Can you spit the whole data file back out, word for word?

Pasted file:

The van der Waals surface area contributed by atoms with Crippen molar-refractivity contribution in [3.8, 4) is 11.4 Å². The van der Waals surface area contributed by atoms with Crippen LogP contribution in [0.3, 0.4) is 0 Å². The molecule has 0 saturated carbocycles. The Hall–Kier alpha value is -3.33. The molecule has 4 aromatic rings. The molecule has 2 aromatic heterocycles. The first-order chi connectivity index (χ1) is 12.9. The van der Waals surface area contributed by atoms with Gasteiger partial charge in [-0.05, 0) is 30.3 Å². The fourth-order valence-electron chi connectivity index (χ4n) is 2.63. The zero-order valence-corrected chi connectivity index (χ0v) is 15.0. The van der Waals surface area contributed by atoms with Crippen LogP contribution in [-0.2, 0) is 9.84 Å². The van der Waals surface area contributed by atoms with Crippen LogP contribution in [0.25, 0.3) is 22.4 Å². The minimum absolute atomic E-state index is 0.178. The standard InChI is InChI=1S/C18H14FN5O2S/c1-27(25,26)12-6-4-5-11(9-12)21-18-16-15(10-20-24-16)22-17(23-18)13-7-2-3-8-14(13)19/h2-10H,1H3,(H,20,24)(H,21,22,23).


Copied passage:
The van der Waals surface area contributed by atoms with Crippen molar-refractivity contribution in [3.8, 4) is 11.4 Å². The van der Waals surface area contributed by atoms with Crippen LogP contribution in [0.3, 0.4) is 0 Å². The molecule has 0 saturated carbocycles. The Hall–Kier alpha value is -3.33. The molecule has 4 aromatic rings. The molecule has 2 aromatic heterocycles. The first-order chi connectivity index (χ1) is 12.9. The van der Waals surface area contributed by atoms with Gasteiger partial charge in [-0.05, 0) is 30.3 Å². The fourth-order valence-electron chi connectivity index (χ4n) is 2.63. The zero-order valence-corrected chi connectivity index (χ0v) is 15.0. The van der Waals surface area contributed by atoms with Crippen LogP contribution in [-0.2, 0) is 9.84 Å². The van der Waals surface area contributed by atoms with Crippen LogP contribution in [0.25, 0.3) is 22.4 Å². The minimum absolute atomic E-state index is 0.178. The standard InChI is InChI=1S/C18H14FN5O2S/c1-27(25,26)12-6-4-5-11(9-12)21-18-16-15(10-20-24-16)22-17(23-18)13-7-2-3-8-14(13)19/h2-10H,1H3,(H,20,24)(H,21,22,23).